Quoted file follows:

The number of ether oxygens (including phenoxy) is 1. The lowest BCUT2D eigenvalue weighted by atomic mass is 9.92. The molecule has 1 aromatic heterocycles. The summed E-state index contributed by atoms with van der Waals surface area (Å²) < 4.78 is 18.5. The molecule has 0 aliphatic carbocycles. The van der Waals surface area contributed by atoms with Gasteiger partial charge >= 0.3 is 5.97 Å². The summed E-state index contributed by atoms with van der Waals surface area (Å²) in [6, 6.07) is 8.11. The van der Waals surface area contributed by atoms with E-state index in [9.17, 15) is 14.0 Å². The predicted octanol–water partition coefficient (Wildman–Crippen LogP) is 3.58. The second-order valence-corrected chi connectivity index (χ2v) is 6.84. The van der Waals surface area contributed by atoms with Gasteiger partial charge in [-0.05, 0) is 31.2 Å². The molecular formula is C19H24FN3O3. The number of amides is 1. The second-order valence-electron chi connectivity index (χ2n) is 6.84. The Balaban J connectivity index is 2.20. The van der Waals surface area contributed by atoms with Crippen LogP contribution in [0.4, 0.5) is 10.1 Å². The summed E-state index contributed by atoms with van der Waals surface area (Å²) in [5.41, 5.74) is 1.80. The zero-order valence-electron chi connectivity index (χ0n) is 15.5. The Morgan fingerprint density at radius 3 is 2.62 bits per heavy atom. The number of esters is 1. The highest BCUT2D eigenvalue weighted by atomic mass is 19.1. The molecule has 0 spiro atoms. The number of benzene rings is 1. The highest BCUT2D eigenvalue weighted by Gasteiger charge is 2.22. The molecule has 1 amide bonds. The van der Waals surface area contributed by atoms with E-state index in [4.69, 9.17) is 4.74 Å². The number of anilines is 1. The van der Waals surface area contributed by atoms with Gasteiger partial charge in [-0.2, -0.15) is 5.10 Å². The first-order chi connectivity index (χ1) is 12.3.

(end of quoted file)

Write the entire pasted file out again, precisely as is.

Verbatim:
The number of ether oxygens (including phenoxy) is 1. The lowest BCUT2D eigenvalue weighted by atomic mass is 9.92. The molecule has 1 aromatic heterocycles. The summed E-state index contributed by atoms with van der Waals surface area (Å²) < 4.78 is 18.5. The molecule has 0 aliphatic carbocycles. The van der Waals surface area contributed by atoms with Gasteiger partial charge >= 0.3 is 5.97 Å². The summed E-state index contributed by atoms with van der Waals surface area (Å²) in [6, 6.07) is 8.11. The van der Waals surface area contributed by atoms with E-state index in [9.17, 15) is 14.0 Å². The predicted octanol–water partition coefficient (Wildman–Crippen LogP) is 3.58. The second-order valence-corrected chi connectivity index (χ2v) is 6.84. The van der Waals surface area contributed by atoms with Gasteiger partial charge in [-0.05, 0) is 31.2 Å². The molecular formula is C19H24FN3O3. The number of amides is 1. The second-order valence-electron chi connectivity index (χ2n) is 6.84. The Balaban J connectivity index is 2.20. The van der Waals surface area contributed by atoms with Crippen LogP contribution in [0.4, 0.5) is 10.1 Å². The summed E-state index contributed by atoms with van der Waals surface area (Å²) in [5.41, 5.74) is 1.80. The zero-order valence-electron chi connectivity index (χ0n) is 15.5. The Morgan fingerprint density at radius 3 is 2.62 bits per heavy atom. The number of esters is 1. The highest BCUT2D eigenvalue weighted by atomic mass is 19.1. The molecule has 0 spiro atoms. The number of benzene rings is 1. The highest BCUT2D eigenvalue weighted by Gasteiger charge is 2.22. The molecule has 1 amide bonds. The van der Waals surface area contributed by atoms with E-state index in [4.69, 9.17) is 4.74 Å². The number of anilines is 1. The van der Waals surface area contributed by atoms with Gasteiger partial charge in [-0.2, -0.15) is 5.10 Å². The first-order chi connectivity index (χ1) is 12.3.